In short, ecological connectivity undergirds the conditions for life on Earth. The authors explain that the concept of connectivity reflects an evolution in conservation science. Previously, nature conservation consisted primarily of setting aside areas of undisturbed or minimally disturbed land. While protected areas remain the foundation of nature conservation, “they are no longer considered sufficient in many places. It is now understood that active measures must also be taken to maintain, enhance or restore ecological connectivity among and between protected areas and OECMs[4] [Hilty 2020: 2].”


These Guidelines have been drafted to help clarify and standardize a shift in conservation practice from a narrow focus on individual protected areas to considering them as essential parts of large landscape conservation networks. This is done through creating ‘ecological networks for conservation’ that are specifically designed, implemented and managed to ensure that ecological connectivity is maintained and enhanced where it is present, or restored where it has been lost. Unless systems of protected areas and OECMs retain all essential ecosystem processes, they are not sufficient [Hilty 2020: 3].

The guidelines emphasize the importance of clearly defining one or more ecological objectives for establishing a corridor, such as to facilitate gene dispersal, migration, or adaptation to climate change for particular or multiple species. Clearly defined objectives allow for a corridor to be created in a way that leads to successful outcomes vis a vis the objectives. Primary objectives should relate directly to ecological connectivity, while complementary social or economic objectives (ecosystem services, such as flood and erosion control, enhancing crop pollination, for example) may also be included.

The toolbox for connectivity conservation includes various types of formal and informal recognition, national legislation, local and regional zoning regulations, conservation easements, conservancy design and transportation planning [Hilty 2020: 48].

The importance of connectivity is increasingly recognized in international treaties, and in national and sub-national planning and policy initiatives.

Until recently, connectivity legislation was rare at the national or even sub-national level. Now, countries such as Bhutan, Costa Rica and Tanzania, and sub-national jurisdictions such as California and New Mexico (USA), have enacted corridor legislation. Additionally, site-specific legislation has been enacted in some countries. For example, the South Korea Act on the Protection of the Baekdu Daegan Mountain System, 2003 (Act no. 7038), which came into effect in 2005, designates an area of 263,427 ha. Of this, 86% is made up of 183 existing protected areas and 14% consists of new buffer and core areas that create a biodiversity corridor along the main mountain range of the Korean Peninsula [Hilty 2020: 45].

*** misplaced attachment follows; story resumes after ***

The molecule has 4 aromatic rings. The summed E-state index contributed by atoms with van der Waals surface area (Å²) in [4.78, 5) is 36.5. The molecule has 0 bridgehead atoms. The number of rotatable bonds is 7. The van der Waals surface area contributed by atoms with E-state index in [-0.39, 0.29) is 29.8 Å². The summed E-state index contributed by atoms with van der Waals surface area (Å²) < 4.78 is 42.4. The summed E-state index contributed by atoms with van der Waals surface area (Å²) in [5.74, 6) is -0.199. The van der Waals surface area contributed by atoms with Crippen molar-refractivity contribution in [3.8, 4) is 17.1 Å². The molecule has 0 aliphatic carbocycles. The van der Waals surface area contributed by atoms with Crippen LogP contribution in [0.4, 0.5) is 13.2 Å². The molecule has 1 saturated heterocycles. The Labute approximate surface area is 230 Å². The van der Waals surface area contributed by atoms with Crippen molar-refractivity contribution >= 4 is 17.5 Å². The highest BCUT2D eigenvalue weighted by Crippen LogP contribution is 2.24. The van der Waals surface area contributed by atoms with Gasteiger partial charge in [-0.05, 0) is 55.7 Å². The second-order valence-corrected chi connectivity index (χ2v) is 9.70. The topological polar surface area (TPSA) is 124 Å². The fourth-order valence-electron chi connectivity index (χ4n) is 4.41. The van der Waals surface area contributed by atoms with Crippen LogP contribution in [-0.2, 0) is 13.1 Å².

However, mostly countries have not yet effectively integrated connectivity into policy and planning. Partly this is due to the complexity of establishing ecological corridors.

Connectivity conservation requires innovative implementation approaches to conserve lands and water within the conservation matrix – across patterns of resource use, jurisdictions, cultures and geographies [Hilty 2020: 48].

These guidelines are meant as a toolbox to help local, regional, national and international entities navigate that complexity.

‘Ecological connectivity’ is the unimpeded movement of species and the flow of natural processes that sustain life on Earth. This is not an overstatement. Without connectivity, ecosystems cannot function properly, and without well-functioning ecosystems, biodiversity and other fundamentals of life are at risk [Hilty 2020: xii].

Constructing ecological networks based on habitat quality assessment: a case study of Changzhou, China, Gao et al. 2017

Changzhou is a city near the Yangtze River delta on the east coast of China that has undergone extensive urban development. “From 2006 to 2014, the built-up area in the city increased by 25.68%” [Gao 2017: 2]. This study is part of an effort to boost biodiversity and ecosystem services in the city, which, at the time of the study, had a few protected patches but no corridors connecting them.

The authors identified potential corridors by comparing three different methods for assessing the level of resistance wildlife would face in moving across the landscape from one habitat patch to another. Corridors were identified by mapping out the paths of least resistance. Potential corridors consisted mainly of riparian greenspaces, followed by forest and farmland, and included between 3.45% and 16% built-up space, depending on the method used. Corridor width was assumed to be 30m. Connection of the most important protected patches should be prioritized in corridor construction.